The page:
Speaking to reporters later outside the court, Selwyn Jones, 54, Mr. Floyd’s uncle, said: “I know how the system works. I’ve seen the system my whole life — a black man getting shaded, slighted. When I walk into a courthouse and I see like 15 white people, I’m like, ‘Oh hell, we’re going through this again.’ So, we’ll see how the process ends up.”
He added: “I’m not mad at anyone. We just need to fix the system. Racism must go.”
On Friday, Judge Cahill had banned video and audio coverage of the proceedings, worried it could taint the pool of potential jurors. But at Monday’s hearing, he said the court was studying how to allow cameras to film the upcoming trial.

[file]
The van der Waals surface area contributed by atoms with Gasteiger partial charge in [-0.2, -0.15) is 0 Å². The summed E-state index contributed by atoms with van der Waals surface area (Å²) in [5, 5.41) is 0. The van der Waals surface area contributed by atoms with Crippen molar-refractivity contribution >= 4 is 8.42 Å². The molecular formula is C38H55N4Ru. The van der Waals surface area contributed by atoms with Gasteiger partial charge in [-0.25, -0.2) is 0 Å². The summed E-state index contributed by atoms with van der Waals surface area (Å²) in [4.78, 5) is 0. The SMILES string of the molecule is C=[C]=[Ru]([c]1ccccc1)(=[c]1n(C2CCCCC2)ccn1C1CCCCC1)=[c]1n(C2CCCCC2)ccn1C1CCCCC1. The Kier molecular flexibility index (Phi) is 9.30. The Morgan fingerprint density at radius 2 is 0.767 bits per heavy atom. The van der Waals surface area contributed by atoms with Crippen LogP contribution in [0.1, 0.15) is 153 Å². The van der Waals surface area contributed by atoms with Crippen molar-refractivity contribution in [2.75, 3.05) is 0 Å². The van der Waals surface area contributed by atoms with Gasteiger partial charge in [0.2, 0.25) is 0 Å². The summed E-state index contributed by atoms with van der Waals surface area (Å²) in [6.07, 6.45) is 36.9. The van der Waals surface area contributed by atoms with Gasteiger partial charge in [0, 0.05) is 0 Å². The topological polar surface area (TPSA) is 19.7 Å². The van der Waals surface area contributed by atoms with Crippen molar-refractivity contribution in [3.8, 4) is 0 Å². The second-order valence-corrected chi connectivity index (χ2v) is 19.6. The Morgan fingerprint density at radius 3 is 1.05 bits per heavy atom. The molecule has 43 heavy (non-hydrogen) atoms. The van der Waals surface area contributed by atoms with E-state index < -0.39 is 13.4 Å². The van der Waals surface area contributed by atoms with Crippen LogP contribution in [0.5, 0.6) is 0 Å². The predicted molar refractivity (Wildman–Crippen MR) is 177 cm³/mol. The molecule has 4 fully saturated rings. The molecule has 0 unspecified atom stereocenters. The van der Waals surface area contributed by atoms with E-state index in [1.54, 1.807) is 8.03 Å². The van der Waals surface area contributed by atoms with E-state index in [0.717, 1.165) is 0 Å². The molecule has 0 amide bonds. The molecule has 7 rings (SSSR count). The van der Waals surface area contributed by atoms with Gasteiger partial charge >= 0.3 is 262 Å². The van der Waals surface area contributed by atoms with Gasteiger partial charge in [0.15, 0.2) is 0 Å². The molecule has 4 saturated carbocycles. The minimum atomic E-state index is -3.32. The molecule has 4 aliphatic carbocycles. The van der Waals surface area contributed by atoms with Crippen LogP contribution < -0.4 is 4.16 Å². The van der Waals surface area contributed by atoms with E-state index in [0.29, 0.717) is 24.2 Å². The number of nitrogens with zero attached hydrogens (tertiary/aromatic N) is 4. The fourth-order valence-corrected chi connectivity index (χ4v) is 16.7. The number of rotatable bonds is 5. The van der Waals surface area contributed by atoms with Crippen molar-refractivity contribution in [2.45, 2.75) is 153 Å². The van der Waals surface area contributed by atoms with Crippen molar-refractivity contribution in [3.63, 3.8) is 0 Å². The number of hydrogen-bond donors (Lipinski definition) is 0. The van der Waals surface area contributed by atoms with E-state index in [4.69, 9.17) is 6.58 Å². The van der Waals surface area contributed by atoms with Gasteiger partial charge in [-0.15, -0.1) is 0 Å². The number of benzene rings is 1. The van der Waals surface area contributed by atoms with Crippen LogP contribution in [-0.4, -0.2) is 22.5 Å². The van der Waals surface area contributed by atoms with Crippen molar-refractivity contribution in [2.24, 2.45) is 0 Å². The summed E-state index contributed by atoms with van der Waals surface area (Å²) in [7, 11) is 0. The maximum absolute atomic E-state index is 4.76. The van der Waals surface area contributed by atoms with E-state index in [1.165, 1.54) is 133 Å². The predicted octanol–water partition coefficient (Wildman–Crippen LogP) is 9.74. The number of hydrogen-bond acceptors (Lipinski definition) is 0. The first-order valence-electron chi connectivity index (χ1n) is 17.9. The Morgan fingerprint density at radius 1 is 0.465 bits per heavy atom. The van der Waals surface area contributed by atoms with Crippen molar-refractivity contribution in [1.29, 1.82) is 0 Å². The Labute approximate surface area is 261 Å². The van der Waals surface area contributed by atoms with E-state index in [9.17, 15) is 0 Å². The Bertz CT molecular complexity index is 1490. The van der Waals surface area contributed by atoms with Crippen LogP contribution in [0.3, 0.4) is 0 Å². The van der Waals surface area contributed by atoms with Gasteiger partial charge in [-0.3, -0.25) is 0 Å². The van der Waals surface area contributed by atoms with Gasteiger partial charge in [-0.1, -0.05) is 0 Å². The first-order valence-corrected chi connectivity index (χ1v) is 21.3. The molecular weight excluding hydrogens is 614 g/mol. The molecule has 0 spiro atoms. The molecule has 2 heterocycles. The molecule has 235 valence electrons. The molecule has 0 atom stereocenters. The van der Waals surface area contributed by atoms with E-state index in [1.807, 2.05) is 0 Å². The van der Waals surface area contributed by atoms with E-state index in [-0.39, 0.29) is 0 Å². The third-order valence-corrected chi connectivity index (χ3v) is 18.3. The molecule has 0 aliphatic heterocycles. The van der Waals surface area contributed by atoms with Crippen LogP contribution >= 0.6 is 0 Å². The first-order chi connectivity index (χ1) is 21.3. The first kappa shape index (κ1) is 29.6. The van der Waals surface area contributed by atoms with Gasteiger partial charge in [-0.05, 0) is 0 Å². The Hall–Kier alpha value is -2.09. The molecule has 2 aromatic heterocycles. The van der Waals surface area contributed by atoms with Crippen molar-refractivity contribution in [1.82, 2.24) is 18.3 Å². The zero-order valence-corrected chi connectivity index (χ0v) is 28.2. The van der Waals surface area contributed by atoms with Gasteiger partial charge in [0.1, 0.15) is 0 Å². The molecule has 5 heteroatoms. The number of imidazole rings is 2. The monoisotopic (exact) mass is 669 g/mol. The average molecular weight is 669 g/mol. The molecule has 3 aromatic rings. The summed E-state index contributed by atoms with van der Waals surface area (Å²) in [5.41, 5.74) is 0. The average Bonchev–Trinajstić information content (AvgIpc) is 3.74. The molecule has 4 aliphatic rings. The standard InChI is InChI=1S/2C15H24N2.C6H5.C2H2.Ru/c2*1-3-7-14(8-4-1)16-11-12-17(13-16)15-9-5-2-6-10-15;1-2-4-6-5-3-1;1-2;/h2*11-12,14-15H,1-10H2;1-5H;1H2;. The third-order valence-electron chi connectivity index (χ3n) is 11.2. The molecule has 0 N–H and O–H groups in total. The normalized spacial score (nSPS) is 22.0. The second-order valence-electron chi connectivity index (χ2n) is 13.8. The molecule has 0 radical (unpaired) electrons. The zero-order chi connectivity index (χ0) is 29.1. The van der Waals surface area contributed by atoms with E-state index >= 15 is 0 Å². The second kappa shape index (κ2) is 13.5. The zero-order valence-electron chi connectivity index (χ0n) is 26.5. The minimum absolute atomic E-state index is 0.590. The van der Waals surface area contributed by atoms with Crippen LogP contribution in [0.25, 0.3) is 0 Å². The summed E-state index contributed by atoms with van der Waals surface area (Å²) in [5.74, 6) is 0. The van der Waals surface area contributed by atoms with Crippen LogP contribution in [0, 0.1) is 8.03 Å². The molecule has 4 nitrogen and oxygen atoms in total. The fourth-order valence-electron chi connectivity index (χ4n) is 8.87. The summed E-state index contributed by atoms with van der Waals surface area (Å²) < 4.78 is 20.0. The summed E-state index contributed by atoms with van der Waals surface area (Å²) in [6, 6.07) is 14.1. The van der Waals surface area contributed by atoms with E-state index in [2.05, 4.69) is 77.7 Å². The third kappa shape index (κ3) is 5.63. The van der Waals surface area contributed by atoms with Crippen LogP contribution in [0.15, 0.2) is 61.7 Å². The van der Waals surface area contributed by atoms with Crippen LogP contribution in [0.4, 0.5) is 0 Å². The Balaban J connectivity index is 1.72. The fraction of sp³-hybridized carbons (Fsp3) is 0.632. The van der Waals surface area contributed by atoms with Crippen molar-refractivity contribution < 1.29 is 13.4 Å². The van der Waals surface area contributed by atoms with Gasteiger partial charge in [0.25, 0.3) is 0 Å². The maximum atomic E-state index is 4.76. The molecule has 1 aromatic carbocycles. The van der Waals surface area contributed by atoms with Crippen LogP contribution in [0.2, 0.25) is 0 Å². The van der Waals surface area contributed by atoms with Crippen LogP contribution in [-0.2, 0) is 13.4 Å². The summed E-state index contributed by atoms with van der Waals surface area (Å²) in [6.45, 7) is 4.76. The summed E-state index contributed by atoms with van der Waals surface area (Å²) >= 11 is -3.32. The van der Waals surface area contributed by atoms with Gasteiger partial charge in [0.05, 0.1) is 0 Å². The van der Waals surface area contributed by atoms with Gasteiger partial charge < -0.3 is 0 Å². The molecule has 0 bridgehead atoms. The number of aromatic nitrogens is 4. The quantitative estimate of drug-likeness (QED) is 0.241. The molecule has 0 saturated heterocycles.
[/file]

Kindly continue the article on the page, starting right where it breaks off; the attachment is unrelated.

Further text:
Lawyers for the officers had filed a motion asking the judge to allow video coverage, arguing that doing so would provide greater public access to the proceedings in the midst of the coronavirus pandemic. Several news organizations, including The New York Times, had also filed motions for video and audio access to the court.
The arguments over allowing cameras in the courtroom, even as the video of Mr. Floyd’s killing is in wide circulation, underscored what is likely to be one of the most vexing and contested issues as the case inches toward trial: how to seat an impartial jury.
But that remains far off. The judge set the next hearing in the case for Sept. 11, and a trial date of March 8. In the coming months, the court will decide whether to hold four separate trials, or if the four former officers will be tried together.
The demonstrations that followed Mr. Floyd’s killing spread to all 50 states and around the world. Outrage and anguish over another black man dying at the hands of the police quickly grew into a broad examination of racism in all its forms, inciting America’s most sustained period of civil unrest in decades.